Chris Hansen, ACS CAN President

ACS CAN President Lisa Lacasse shares her views on the impact of advocacy on the cancer fight.


How Does Your State Measure Up on Policies to Fight Cancer in 2015?

August 6, 2015

How does your state measure up on policies to fight and prevent cancer? Chances are not well. According to a new edition of the ACS CAN report How Do You Measure Up? released today, most state legislatures are missing opportunities to enact laws and policies that could not only save lives, but also generate new revenue and long-term health care savings. This yearŠ—'s report ranks where states stand on nine public policy issues that play a critical role in reducing cancer incidence and death:

  • Smoke-free laws
  • Cigarette tax rates
  • Tobacco prevention and cessation program funding
  • Access to tobacco cessation services in Medicaid programs
  • Indoor tanning device restrictions for minors
  • Breast & cervical cancer early detection program funding
  • Pain policies
  • Access to palliative care
  • Increased access to Medicaid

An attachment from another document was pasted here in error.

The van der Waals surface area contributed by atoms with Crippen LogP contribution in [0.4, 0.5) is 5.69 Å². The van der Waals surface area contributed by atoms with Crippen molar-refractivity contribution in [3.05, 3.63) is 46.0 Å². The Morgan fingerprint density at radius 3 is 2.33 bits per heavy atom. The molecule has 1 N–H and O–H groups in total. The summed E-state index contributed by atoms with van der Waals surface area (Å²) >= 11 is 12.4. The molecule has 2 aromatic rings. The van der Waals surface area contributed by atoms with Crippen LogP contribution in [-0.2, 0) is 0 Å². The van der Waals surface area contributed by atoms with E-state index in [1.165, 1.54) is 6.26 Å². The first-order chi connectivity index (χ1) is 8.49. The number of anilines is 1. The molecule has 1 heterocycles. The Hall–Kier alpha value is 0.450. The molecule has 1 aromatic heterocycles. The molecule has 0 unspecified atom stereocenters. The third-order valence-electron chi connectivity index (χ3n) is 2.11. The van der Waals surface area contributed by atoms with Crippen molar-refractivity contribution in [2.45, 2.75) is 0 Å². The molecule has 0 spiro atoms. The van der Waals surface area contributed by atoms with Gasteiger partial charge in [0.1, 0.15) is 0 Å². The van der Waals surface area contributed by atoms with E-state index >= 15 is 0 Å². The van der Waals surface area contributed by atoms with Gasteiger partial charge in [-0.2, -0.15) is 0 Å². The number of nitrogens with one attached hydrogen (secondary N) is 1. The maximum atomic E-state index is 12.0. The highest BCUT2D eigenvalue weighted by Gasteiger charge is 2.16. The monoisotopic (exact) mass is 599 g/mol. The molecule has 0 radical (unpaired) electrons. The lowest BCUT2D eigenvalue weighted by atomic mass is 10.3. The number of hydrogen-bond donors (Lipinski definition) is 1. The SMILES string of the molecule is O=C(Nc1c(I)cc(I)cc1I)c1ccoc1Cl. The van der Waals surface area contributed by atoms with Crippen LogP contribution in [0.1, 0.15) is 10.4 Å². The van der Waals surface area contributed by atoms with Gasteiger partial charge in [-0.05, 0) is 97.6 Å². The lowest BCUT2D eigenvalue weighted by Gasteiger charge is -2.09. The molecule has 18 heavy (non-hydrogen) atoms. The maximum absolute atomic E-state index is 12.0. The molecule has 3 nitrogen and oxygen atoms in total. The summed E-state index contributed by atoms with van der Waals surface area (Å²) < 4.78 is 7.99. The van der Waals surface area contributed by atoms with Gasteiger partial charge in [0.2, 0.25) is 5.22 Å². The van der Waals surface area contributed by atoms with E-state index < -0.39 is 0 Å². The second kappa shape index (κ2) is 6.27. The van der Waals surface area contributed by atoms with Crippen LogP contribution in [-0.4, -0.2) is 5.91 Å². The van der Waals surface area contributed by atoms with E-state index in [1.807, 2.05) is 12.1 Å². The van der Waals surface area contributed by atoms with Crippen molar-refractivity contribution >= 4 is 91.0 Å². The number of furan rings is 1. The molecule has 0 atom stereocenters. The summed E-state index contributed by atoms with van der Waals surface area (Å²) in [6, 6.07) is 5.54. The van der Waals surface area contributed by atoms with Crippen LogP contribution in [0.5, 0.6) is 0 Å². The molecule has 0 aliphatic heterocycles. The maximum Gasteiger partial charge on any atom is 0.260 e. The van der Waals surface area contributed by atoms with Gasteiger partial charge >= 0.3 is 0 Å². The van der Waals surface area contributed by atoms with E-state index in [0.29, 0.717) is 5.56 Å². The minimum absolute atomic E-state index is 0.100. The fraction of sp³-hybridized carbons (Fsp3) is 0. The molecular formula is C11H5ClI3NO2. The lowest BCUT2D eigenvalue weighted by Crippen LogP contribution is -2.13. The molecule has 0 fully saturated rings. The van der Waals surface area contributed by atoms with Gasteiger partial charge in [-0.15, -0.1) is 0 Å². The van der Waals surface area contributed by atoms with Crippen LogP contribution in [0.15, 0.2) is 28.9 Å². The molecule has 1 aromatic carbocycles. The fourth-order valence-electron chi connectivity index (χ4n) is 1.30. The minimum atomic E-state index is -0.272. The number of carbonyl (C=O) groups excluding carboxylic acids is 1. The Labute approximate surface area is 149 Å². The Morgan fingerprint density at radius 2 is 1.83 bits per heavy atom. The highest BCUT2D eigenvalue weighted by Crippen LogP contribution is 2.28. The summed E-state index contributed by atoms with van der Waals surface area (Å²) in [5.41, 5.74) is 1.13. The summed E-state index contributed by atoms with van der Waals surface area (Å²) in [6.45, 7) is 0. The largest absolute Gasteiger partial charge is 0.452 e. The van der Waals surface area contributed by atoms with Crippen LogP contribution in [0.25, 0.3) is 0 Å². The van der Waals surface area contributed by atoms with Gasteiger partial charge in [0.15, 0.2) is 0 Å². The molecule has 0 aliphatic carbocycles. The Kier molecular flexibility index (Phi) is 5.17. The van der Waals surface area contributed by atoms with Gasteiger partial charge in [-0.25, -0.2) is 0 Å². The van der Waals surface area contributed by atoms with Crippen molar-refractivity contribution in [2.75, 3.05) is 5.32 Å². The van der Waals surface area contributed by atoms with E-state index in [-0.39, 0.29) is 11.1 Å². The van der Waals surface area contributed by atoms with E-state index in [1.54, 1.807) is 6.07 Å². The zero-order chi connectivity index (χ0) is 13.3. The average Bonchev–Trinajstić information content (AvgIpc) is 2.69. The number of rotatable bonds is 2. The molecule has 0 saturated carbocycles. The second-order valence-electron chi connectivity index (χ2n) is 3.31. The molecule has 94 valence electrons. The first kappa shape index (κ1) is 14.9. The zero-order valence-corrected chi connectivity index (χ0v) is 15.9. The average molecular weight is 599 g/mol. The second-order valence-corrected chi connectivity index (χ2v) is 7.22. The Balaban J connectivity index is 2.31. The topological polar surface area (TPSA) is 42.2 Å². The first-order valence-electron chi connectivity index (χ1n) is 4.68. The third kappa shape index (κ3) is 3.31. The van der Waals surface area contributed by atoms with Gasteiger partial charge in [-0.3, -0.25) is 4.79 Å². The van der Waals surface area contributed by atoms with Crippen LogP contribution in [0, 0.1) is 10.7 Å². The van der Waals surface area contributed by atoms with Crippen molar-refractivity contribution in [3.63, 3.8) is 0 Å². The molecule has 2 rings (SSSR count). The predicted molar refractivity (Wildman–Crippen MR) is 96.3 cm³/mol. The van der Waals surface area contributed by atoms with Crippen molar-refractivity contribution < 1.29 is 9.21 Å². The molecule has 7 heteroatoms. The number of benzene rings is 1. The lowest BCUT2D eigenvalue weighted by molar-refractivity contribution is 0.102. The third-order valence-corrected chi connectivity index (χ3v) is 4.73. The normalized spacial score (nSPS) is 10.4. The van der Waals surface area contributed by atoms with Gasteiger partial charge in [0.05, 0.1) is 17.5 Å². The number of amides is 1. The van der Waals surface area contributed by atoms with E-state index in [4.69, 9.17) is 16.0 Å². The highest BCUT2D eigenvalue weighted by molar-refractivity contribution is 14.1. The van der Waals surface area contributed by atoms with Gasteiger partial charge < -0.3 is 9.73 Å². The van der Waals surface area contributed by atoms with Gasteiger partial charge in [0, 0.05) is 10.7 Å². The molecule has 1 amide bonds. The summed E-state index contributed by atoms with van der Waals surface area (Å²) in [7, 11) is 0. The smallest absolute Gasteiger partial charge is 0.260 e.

The report applies a color-coded system to identify how well a state is doing. Green represents the benchmark position, showing that a state has successfully adopted evidence-based policies and best practices. Yellow indicates moderate movement toward the benchmark. Red shows where states are falling short. This year, the best any state did was receive a green rating in six of the nine priority areas, and 25 states have reached the benchmark in only three or fewer areas. Put simply, this is unacceptable. While itŠ—'s disappointing that more states arenŠ—'t taking advantage of these opportunities to help reduce the burden of cancer, we have seen two positive trends in the past year. The first is an important recognition of the need for policies that will improve access to and awareness of palliative care services. In the 2015 session alone, five states passed new palliative care legislation Š—– Alabama, Texas, Maine, Oklahoma and Oregon Š—– that will convene state experts to develop recommendations for how to increase access to palliative care in their state. This doubles the number of states that had passed this legislation as of 2014. Studies conducted in a variety of states including New York and Texas have found that providing palliative care alongside disease-focused treatment in hospitals can reduce costs from approximately $1,700 per patient to nearly $10,000 per patient. This trend in state legislation shows state lawmakers are not only seeing the financial value in increasing access to palliative care, but also the value it provides to patientsŠ—' and their familiesŠ—' lives by adding life to their days and days to their life. IŠ—'m looking forward to seeing the outcome of these state recommendations. Another key trend we are seeing is increasing access to health care in the states through Medicaid. States have the option to accept federal dollars that have already been set aside to provide uninsured people and families with health coverage through Medicaid. To date, 29 states and the District of Columbia have decided to accept the funding Š—– thus receiving a green rating in our report Š—– and many more states will consider this decision in the 2016 legislative sessions. However, if nothing changes, eight million low-income adults and families below the federal poverty level will continue to lack access to affordable health care coverage solely because their states have not increased access to Medicaid. By accepting the funds, each state will give thousands of currently uninsured people access to health coverage that includes proven screenings, such as mammograms and colonoscopies, and treatments to prevent and fight a life-threatening disease such as cancer. This is a win-win because it will save millions of taxpayer dollars and reduce health care costs. IŠ—'m encouraged by the number of states to date that have increased access to health care coverage through Medicaid, and anticipate some more states to follow suit soon. The American Cancer Society estimates that more than 1.6 million people in the United States will be diagnosed with cancer and nearly 600,000 people will die from the disease this year alone. With the knowledge we have today, and the policy tools at our fingertips, we could prevent roughly half of cancer deaths in the United States. Through ACS CANŠ—'s network of cancer survivors and caregivers, volunteers and staff, we are working with lawmakers in every state to help pass laws like these that can save lives from cancer. Our hope is next year weŠ—'ll be able to share that more states are measuring up in the fight against cancer. I encourage you to take a few minutes to read the report and see how your state is measuring up, and then join us in our efforts to educate lawmakers about these issues and how they can help.